The Ford Motor Company says it will increase its presence in South Africa, with plans to invest R15.8 billion and create 1,200 jobs in the coming years.
This investment is the largest the US automaker has made in South Africa in its 97-year history in the country, the group said in a media briefing on Tuesday (2 February).
Ford said that the manufacturing investments will go toward the production of its Ford Ranger bakkie – one of the top-selling vehicles in South Africa, and regionally.
The expanded production will create 1,200 jobs with Ford in South Africa, increasing the local workforce to 5,500 employees, adding an estimated 10,000 new jobs across the its supplier network.
Ford said that it also aims to make its Silverton plant in Pretoria entirely energy self-sufficient and carbon neutral by 2024.
“This investment will further modernize our South African operations, helping them to play an even more important role in the turnaround and growth of our global automotive operations, as well as our strategic alliance with Volkswagen,” said Dianne Craig, president, Ford’s International Markets Group.
“Ranger is one of our highest volume, most successful global vehicles. This investment will equip our team with the tools and facilities to deliver the best Ford Ranger ever, in higher numbers and with superior quality.”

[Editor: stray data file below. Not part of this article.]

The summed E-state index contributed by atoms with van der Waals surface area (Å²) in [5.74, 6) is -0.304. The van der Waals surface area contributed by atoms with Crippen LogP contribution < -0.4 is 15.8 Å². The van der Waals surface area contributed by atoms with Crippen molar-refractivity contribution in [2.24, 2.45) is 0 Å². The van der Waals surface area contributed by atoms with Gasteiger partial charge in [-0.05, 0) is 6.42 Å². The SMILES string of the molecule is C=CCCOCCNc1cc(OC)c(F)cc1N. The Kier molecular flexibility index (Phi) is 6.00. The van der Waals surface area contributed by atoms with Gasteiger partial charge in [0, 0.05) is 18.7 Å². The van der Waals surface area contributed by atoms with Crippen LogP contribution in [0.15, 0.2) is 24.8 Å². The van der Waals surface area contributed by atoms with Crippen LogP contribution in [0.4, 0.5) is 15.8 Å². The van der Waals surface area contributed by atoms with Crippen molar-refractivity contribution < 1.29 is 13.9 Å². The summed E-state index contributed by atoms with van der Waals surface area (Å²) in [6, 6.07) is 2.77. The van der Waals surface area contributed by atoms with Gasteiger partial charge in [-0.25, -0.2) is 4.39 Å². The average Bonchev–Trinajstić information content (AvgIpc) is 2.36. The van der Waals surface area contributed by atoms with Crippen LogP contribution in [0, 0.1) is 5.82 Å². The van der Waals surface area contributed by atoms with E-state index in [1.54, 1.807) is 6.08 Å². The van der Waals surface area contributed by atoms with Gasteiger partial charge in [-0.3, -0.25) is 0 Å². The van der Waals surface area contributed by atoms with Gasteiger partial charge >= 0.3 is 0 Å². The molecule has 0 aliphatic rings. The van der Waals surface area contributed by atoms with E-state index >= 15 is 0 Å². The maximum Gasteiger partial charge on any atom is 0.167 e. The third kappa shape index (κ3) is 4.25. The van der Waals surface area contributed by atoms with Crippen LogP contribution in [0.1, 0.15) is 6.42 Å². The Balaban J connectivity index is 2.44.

Speaking at the same event, president Cyril Ramaphosa said that the country has a well-developed automotive industry, with advanced manufacturing capabilities, an appropriately skilled workforce and access to growing markets.
This will help to expand and transform the country’s manufacturing base, improve its export capacity, create employment and develop skills.
“The $1 billion investment announced today by the Ford Motor Company of South Africa is a clear statement of the company’s confidence in this development and its ambitions for its South African business,” he said.
“This investment will make the Silverton Assembly Plant one of the biggest Ranger plants globally and one of the largest Ford truck plants outside the United States.”